The Well Being in the Nation (WIN) Network defines well-being in two, related ways. Well-being is both personal—changing over time as we live our lives—and dependent on a system designed long before we were born:
Personal Experiences: Individual perspectives and experiences that affect how we think, feel, and function, as well as how we evaluate our lives as a whole.
Vital Conditions: Properties of places and institutions that we all need to reach our potential.
As the Imagine Fox Cities team analyzed the responses, conversations, and ideas, they discovered this same pattern. There were many thriving people and places in the region. Strengths and assets were easy to name and to celebrate:
“We have many local institutions in place to support our sense of community, such as strong local neighborhoods, community-based organizations like the YWCA, places of worship, libraries, and farmers’ markets.
“We value our arts institutions such as the Performing Arts Center and Bergstrom Mahler Museum, as well as other cultural offerings such as Mile of Music, Octoberfest, Bazaar After Dark, food truck rallies and concerts, such as PorchasPalooza in Menasha. We want to build on this culture, which is such a big part of our quality of life--and a real plus for attracting and retaining talent,” Imagine Fox Cities, What We Heard.
But, not all people and places were thriving and the 40% of people struggling and suffering surfaced in many ways:
“The Fox Cities are a wealthy set of communities, but the long-term planning for ecological sustainability is not there. We need more stringent regulations on industry in the area, including paper companies and large-scale agriculture that both have potential harmful effects to the water supplies. ... With the wealth we have we should be a national leader on sustainability.
“Everyone in the Fox Cities is ‘happy, happy, happy.’ It’s such a great place to live. I would agree, we have a good community, but many feel they need to put on their ‘happy face’ and hide all mental health issues. There are a lot of stigmas that need to be broken, and people need to feel OK to open up about how they are truly feeling. Mental health is a major concern,” Imagine Fox Cities, What We Heard.
Community members also shared bold ideas and exciting opportunities to create new legacies for living together today--and tomorrow:
We need ongoing touchpoints with students as a whole to help them understand and learn that their futures are dependent on what they do now.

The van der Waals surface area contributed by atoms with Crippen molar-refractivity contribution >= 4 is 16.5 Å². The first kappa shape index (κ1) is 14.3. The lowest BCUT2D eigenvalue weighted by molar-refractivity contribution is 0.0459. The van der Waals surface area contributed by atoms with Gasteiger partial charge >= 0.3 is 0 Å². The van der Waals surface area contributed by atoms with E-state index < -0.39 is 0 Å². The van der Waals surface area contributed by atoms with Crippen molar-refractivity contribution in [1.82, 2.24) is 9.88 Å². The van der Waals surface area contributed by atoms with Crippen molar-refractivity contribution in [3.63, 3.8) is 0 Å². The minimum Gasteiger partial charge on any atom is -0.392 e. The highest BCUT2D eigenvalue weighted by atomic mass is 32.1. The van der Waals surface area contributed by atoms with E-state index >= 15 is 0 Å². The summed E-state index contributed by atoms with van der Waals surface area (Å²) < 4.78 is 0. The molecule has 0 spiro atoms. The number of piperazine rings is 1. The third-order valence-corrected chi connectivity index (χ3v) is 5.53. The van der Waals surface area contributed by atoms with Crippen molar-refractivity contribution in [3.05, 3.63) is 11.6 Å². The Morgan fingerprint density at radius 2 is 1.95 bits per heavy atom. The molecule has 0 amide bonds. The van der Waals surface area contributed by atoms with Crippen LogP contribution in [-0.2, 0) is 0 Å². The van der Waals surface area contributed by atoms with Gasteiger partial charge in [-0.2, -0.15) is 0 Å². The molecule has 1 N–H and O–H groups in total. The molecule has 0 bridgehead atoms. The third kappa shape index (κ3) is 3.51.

Life skills training through kindergarten to college.
Build a multi-cultural community center.
Imagine Fox Cities 2019 Summit invitation.
The Imagine Fox Cities team reflected big takeaways from the discovery phase at a 300-person Summit in October 2019, offering community members a chance to respond to the results together.
The team summarized What We Heard and shared the following themes:
We have a strong sense of community but not all are feeling it.
We prize our cultural and natural assets.
We are looking for ways to ensure meaningful employment and livable wages.
Education is a critical bridge to our shared future.
Mental health in on everyone’s mind.
The future will require new ways of thinking, learning, and working together.
Summit attendees sharing their ideas and priorities for advancing intergenerational well-being for all. Imagine Fox Cities 2019 Summit.
The Summit also gave community members the chance to move toward action together, approving the Imagine Fox Cities vision and commitments.
“Not many communities take the time or put in the effort to gather input to develop a driving visioning statement to agree on,” Mike Weller, Imagine Fox Cities co-chair says, “But the Fox Cities is doing just that.”
While the work has only just begun in Fox Cities, the deep engagement and intergenerational commitment is evidence that the Imagine Fox Cities team members are already living their vision and values:
The overall aim of Imagine Fox Cities is to advance the well-being of our place and the well-being of our people. To create the conditions for everyone who calls this place home the opportunity to reach their full potential. We dare to imagine, and endeavor to realize, a shared future that leads to greater flourishing—for this generation and the next.
We commit: To sustain what makes this place special, to foster innovation, to be inclusive, to measure what matters, to build on and align efforts, to offer gracious space and to act with the next generations in mind.